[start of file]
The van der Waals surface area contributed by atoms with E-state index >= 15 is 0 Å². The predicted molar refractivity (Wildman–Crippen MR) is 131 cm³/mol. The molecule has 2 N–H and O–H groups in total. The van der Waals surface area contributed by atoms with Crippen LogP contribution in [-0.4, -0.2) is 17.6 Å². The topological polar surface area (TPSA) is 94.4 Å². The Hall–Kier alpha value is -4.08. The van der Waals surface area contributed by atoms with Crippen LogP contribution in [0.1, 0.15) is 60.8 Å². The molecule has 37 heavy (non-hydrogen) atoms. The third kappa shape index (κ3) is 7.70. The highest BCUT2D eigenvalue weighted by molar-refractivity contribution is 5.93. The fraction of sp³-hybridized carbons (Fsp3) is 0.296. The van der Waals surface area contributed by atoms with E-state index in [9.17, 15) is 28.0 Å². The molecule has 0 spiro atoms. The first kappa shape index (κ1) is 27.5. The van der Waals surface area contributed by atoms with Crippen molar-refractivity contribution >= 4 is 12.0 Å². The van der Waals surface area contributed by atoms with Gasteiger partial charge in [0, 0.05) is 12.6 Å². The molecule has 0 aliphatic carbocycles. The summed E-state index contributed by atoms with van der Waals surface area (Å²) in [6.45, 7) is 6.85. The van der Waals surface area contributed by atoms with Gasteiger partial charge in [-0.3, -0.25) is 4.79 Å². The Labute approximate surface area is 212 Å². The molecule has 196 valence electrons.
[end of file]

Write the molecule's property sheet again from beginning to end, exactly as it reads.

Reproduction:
The van der Waals surface area contributed by atoms with E-state index >= 15 is 0 Å². The predicted molar refractivity (Wildman–Crippen MR) is 131 cm³/mol. The molecule has 2 N–H and O–H groups in total. The van der Waals surface area contributed by atoms with Crippen LogP contribution in [-0.4, -0.2) is 17.6 Å². The topological polar surface area (TPSA) is 94.4 Å². The Hall–Kier alpha value is -4.08. The van der Waals surface area contributed by atoms with Crippen LogP contribution in [0.1, 0.15) is 60.8 Å². The molecule has 37 heavy (non-hydrogen) atoms. The third kappa shape index (κ3) is 7.70. The highest BCUT2D eigenvalue weighted by molar-refractivity contribution is 5.93. The fraction of sp³-hybridized carbons (Fsp3) is 0.296. The van der Waals surface area contributed by atoms with E-state index in [9.17, 15) is 28.0 Å². The molecule has 0 spiro atoms. The first kappa shape index (κ1) is 27.5. The van der Waals surface area contributed by atoms with Crippen molar-refractivity contribution >= 4 is 12.0 Å². The van der Waals surface area contributed by atoms with Gasteiger partial charge in [0, 0.05) is 12.6 Å². The molecule has 0 aliphatic carbocycles. The summed E-state index contributed by atoms with van der Waals surface area (Å²) in [6.45, 7) is 6.85. The van der Waals surface area contributed by atoms with Gasteiger partial charge in [-0.3, -0.25) is 4.79 Å². The Labute approximate surface area is 212 Å². The molecule has 196 valence electrons.